Highland Park victim remembered as 'extraordinary mother and an extraordinary wife'
Avid bird-watchers, Katherine Goldstein and her husband, Dr. Craig Goldstein, frequently traveled to exotic locales.
The Highland Park couple's adventures took them to Belize, Panama, the Peruvian Amazon and many other exciting places.
But if it was up to Katie, as her family and friends knew her, she likely would have preferred more conventional vacation destinations.
"I think she much rather would have gone to Europe and visit museums," Craig Goldstein said. "But she would attack (the trips) with enthusiasm. She wasn't someone who complained. She did things cheerfully."
Katie Goldstein, 64, was among the seven people killed by a gunman during Monday's Independence Day parade in Highland Park.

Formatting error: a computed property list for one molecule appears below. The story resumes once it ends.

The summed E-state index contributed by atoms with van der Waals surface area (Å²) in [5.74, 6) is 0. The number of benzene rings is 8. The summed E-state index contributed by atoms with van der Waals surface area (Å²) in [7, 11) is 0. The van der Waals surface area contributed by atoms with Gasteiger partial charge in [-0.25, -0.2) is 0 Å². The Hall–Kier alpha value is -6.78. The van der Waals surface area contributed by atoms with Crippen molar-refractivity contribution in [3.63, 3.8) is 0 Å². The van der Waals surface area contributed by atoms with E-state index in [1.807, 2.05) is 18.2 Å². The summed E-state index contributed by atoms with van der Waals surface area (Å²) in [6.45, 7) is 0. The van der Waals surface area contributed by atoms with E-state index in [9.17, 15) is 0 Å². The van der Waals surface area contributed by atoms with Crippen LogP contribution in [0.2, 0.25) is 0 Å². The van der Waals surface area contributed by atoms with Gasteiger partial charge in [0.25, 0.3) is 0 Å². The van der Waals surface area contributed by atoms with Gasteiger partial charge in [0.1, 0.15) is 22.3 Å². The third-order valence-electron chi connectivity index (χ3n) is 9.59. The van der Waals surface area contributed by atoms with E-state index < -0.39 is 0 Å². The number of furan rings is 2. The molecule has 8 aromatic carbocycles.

Goldstein cared deeply about other people, preferring to talk about their lives than her own during conversations, her husband recalled. Since her death, many people have called Craig to tell him she was their best friend.
"How many best friends can one person have?" he asked. "She was that to so many people."
Craig Goldstein described Katie as smart and "incredibly capable" -- someone who could do anything. She had a wonderful sense of humor, too, he said.
Katie Goldstein enjoyed skiing in the winter with her family. Come spring time, she loved to watch birds migrating north.
"She was out every morning with her binoculars," Craig Goldstein said.
Craig Goldstein described Katie as "an extraordinary mother and an extraordinary wife."
Goldstein's survivors include two daughters, Cassie and Alana.
Cassie Goldstein was with her mom when she was shot, according to media reports. Cassie escaped without physical injury.
"She was just a good mom," Cassie Goldstein told NBC News. "I got to have 22 years with the best mom in the world."
Services will be private. Craig Goldstein hopes to spread his wife's ashes at a favorite bird-watching site.